Bar review: Ready for kombucha with your beer, amid a salt cave? Head to Brandon

Among other kombuchas, Windmill Taphouse offers the Moringa Lavender kombucha from Sarasota's Kombucha 221 B.C. [Photo by Geneva Johnson/special to tbt*]
Among other kombuchas, Windmill Taphouse offers the Moringa Lavender kombucha from Sarasota's Kombucha 221 B.C. [Photo by Geneva Johnson/special to tbt*]
Published March 30, 2018

I'm always on the hunt for bars with unique or unusual concepts. Cocktail bars are great, but they tend to run together. Ditto beer bars, sports bars and the rest. Sometimes, I just need a good gimmick — a surprising quirk that makes a place too curious to pass up.

I've found one that fits the bill: a small beer and wine bar attached to a health food store that specializes in kombucha, has its own movie theater and features a 350-square-foot salt cave that circulates salty air for therapeutic purposes.

Where to start?

Windmill Taphouse opened in Brandon about two years ago, in a space attached to Chuck's Natural Fields Market. At night, a metal barrier separates Chuck's and Windmill, lending it that rarely experienced after-hours health food store vibe. It's currently only open two nights a week, and short hours, at that. Live music is the main draw: there's a well-attended open mic night Thursdays and various local singer-songwriters appear Saturdays.

It's cozy inside — a cross between a low-key beer bar and a neighborhood coffee shop. The peach walls, cafe seating and folks strumming guitars on a small stage in the corner belong to the latter, while the industrial-style hanging metal lamps, metal bar top and corrugated siding wrapped beneath it are straight out of the former's playbook.

Beneath the siding are rows of large, translucent bricks, backlit and glowing green. It turns out these are bricks of Ukrainian salt, the primary feature of the adjacent salt cave.

Perhaps you're already familiar with the whole salt cave concept, but it's a new one for me. The idea is to book the room in advance ($25 for a 45-minute session for two) and kick back in a lounger, surrounded by 24 tons of salt bricks — plus the occasional Himalayan pink salt chunks and other various minerals scattered about — and a machine that grinds up salt and circulates it through the air.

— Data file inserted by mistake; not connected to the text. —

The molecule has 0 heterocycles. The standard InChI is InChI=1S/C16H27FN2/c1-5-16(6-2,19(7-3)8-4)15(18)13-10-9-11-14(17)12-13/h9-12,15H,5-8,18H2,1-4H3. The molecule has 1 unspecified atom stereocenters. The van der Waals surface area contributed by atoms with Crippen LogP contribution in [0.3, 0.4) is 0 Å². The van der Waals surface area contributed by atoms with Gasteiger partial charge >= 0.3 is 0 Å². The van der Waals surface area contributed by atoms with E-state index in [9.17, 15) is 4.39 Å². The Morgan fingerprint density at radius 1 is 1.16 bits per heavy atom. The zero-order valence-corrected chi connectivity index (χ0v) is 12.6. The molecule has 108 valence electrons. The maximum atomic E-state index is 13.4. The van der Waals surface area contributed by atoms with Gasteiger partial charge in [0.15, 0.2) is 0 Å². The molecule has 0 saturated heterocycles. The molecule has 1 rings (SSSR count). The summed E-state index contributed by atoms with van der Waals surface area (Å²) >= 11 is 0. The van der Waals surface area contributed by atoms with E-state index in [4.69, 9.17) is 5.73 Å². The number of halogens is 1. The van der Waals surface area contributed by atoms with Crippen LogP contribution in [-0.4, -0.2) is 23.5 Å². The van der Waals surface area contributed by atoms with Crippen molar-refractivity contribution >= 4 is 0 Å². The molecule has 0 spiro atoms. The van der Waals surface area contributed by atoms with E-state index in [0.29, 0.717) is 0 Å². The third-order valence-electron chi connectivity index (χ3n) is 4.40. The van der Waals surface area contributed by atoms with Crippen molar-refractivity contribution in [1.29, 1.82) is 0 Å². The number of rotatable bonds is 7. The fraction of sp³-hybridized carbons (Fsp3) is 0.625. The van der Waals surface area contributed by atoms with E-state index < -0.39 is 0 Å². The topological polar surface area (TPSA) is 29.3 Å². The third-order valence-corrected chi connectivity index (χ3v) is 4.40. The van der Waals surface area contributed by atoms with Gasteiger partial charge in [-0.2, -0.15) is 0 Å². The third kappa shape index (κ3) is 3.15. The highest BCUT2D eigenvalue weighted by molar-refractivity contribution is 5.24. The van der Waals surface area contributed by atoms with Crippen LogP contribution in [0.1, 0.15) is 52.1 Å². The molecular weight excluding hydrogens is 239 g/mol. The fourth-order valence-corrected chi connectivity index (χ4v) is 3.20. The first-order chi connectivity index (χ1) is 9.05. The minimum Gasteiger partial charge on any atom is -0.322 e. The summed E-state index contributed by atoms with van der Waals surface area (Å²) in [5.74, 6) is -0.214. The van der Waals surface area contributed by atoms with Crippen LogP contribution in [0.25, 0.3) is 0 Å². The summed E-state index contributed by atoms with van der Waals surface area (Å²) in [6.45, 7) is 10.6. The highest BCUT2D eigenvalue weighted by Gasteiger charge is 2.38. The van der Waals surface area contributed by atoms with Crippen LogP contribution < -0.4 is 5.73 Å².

It's purported to have therapeutic respiratory effects. I'm skeptical when it comes to natural remedies like these, so I did a bit of digging and found that the jury is largely out. At $12.50 a person, it seems worth a shot, even if it just ends up being relaxing. Either way, make sure to check it out if you visit; I don't think you'll find another bar with a salt cave around here anytime soon, and it's a cool sight to see.

Speaking of natural remedies, how about kombucha? This fermented tea comes with a lot of dubious health claims, but I look at it as a reasonable alternative to soft drinks, with a potential upside by way of antioxidants and probiotic bacteria. Windmill Taphouse keeps an impressive six varieties on tap, from Tampa Kombucha and Kombucha 221 B.C. from Sarasota.

Kombucha and beer are an interesting combo, and even more so when combined. Enter Unity Vibration from Ypsilanti, Mich.: maker of beer-kombucha hybrids, which you'll find in stock at Windmill. These odd brews — try ginger, raspberry or, my favorite, bourbon peach — combine the tart/sweet of fruit-flavored kombucha with the funk of wild ales fermented in open oak casks. After trying some regular kombucha on tap, this seems like an appropriate next step.

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Of course, this is also a beer bar, and to that end you'll find another half dozen taps dedicated to a rotating selection of Florida beers, with plenty more in the cooler. There are many local brews, as well as a large selection of Orlando Brewing Company beers (the most I've seen outside of the brewery itself) and a few from Orange Blossom Brewing and Miami Brewing Company, as well.

Finally, there's the movie theater. A 12-foot screen is reserved for the occasional movie screening or major sporting event — check Windmill's Facebook page for these — but it's worth noting that you can rent the whole building out for $300 a night. I'm not sure what to do with that information, but I'm filing it away in my brain just in case.

A beer and wine bar attached to a health food store that's open a maximum of 12 hours a week is definitely an odd proposition, but if you're in the Brandon area during that window, it's worth a visit. Try some kombucha, enjoy a local beer or two, hear some live music and be sure to check out the salt cave. It's a modest setup overall, but there's nothing else around quite like Windmill Taphouse.

Contact Justin Grant at Follow @WordsWithJG.